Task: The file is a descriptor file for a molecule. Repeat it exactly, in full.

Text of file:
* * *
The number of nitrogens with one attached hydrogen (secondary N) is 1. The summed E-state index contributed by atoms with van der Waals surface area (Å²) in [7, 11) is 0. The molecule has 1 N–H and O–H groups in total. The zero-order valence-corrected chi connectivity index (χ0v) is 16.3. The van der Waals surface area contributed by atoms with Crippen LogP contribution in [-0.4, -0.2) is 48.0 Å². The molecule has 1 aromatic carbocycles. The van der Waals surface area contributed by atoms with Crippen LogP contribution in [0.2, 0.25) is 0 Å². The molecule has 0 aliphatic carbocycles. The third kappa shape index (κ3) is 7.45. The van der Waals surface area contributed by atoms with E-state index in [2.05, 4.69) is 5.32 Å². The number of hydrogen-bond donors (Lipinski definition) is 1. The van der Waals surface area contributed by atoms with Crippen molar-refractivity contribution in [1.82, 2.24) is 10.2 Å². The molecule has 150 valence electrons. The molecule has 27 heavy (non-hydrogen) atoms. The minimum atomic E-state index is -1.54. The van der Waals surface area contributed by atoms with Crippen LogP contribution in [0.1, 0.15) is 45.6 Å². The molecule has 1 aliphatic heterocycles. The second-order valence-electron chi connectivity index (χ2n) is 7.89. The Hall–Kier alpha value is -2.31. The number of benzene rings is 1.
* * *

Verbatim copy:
The number of nitrogens with one attached hydrogen (secondary N) is 1. The summed E-state index contributed by atoms with van der Waals surface area (Å²) in [7, 11) is 0. The molecule has 1 N–H and O–H groups in total. The zero-order valence-corrected chi connectivity index (χ0v) is 16.3. The van der Waals surface area contributed by atoms with Crippen LogP contribution in [-0.4, -0.2) is 48.0 Å². The molecule has 1 aromatic carbocycles. The van der Waals surface area contributed by atoms with Crippen LogP contribution in [0.2, 0.25) is 0 Å². The molecule has 0 aliphatic carbocycles. The third kappa shape index (κ3) is 7.45. The van der Waals surface area contributed by atoms with E-state index in [2.05, 4.69) is 5.32 Å². The number of hydrogen-bond donors (Lipinski definition) is 1. The van der Waals surface area contributed by atoms with Crippen molar-refractivity contribution in [1.82, 2.24) is 10.2 Å². The molecule has 150 valence electrons. The molecule has 27 heavy (non-hydrogen) atoms. The minimum atomic E-state index is -1.54. The van der Waals surface area contributed by atoms with Crippen LogP contribution in [0.1, 0.15) is 45.6 Å². The molecule has 1 aliphatic heterocycles. The second-order valence-electron chi connectivity index (χ2n) is 7.89. The Hall–Kier alpha value is -2.31. The number of benzene rings is 1.